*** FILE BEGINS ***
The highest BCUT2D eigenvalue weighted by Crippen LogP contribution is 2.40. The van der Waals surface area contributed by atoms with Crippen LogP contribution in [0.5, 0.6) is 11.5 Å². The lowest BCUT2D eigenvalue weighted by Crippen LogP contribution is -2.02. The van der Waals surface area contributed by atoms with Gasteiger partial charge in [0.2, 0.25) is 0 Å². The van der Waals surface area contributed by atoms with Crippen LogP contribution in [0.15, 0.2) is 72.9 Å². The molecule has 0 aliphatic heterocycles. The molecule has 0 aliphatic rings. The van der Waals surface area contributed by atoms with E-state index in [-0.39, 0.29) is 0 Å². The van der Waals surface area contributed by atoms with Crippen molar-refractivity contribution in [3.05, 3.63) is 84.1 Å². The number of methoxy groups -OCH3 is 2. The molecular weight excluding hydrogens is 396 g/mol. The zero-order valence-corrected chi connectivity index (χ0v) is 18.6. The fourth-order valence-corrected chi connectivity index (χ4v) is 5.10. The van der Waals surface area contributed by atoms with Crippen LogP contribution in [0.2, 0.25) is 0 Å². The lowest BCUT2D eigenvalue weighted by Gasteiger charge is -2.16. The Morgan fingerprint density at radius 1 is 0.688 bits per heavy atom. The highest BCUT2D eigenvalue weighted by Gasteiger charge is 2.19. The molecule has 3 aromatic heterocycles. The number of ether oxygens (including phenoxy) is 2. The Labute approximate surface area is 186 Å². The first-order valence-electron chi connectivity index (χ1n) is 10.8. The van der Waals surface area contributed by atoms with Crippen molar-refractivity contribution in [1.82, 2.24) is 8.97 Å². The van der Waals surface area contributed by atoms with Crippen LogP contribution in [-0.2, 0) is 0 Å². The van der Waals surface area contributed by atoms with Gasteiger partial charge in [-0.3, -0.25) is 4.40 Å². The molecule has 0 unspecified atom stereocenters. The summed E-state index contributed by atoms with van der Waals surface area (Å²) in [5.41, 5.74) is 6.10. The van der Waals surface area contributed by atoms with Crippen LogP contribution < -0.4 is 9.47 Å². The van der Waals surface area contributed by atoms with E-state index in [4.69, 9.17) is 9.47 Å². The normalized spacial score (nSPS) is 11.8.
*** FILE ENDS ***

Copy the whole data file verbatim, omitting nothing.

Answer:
The highest BCUT2D eigenvalue weighted by Crippen LogP contribution is 2.40. The van der Waals surface area contributed by atoms with Crippen LogP contribution in [0.5, 0.6) is 11.5 Å². The lowest BCUT2D eigenvalue weighted by Crippen LogP contribution is -2.02. The van der Waals surface area contributed by atoms with Gasteiger partial charge in [0.2, 0.25) is 0 Å². The van der Waals surface area contributed by atoms with Crippen LogP contribution in [0.15, 0.2) is 72.9 Å². The molecule has 0 aliphatic heterocycles. The molecule has 0 aliphatic rings. The van der Waals surface area contributed by atoms with E-state index in [-0.39, 0.29) is 0 Å². The van der Waals surface area contributed by atoms with Crippen molar-refractivity contribution in [3.05, 3.63) is 84.1 Å². The number of methoxy groups -OCH3 is 2. The molecular weight excluding hydrogens is 396 g/mol. The zero-order valence-corrected chi connectivity index (χ0v) is 18.6. The fourth-order valence-corrected chi connectivity index (χ4v) is 5.10. The van der Waals surface area contributed by atoms with Crippen LogP contribution in [0.2, 0.25) is 0 Å². The lowest BCUT2D eigenvalue weighted by Gasteiger charge is -2.16. The Morgan fingerprint density at radius 1 is 0.688 bits per heavy atom. The highest BCUT2D eigenvalue weighted by Gasteiger charge is 2.19. The molecule has 3 aromatic heterocycles. The number of ether oxygens (including phenoxy) is 2. The Labute approximate surface area is 186 Å². The first-order valence-electron chi connectivity index (χ1n) is 10.8. The van der Waals surface area contributed by atoms with Crippen molar-refractivity contribution in [1.82, 2.24) is 8.97 Å². The van der Waals surface area contributed by atoms with Crippen LogP contribution in [-0.2, 0) is 0 Å². The van der Waals surface area contributed by atoms with Gasteiger partial charge in [-0.3, -0.25) is 4.40 Å². The molecule has 0 unspecified atom stereocenters. The summed E-state index contributed by atoms with van der Waals surface area (Å²) in [5.41, 5.74) is 6.10. The van der Waals surface area contributed by atoms with Crippen LogP contribution < -0.4 is 9.47 Å². The van der Waals surface area contributed by atoms with E-state index in [4.69, 9.17) is 9.47 Å². The normalized spacial score (nSPS) is 11.8.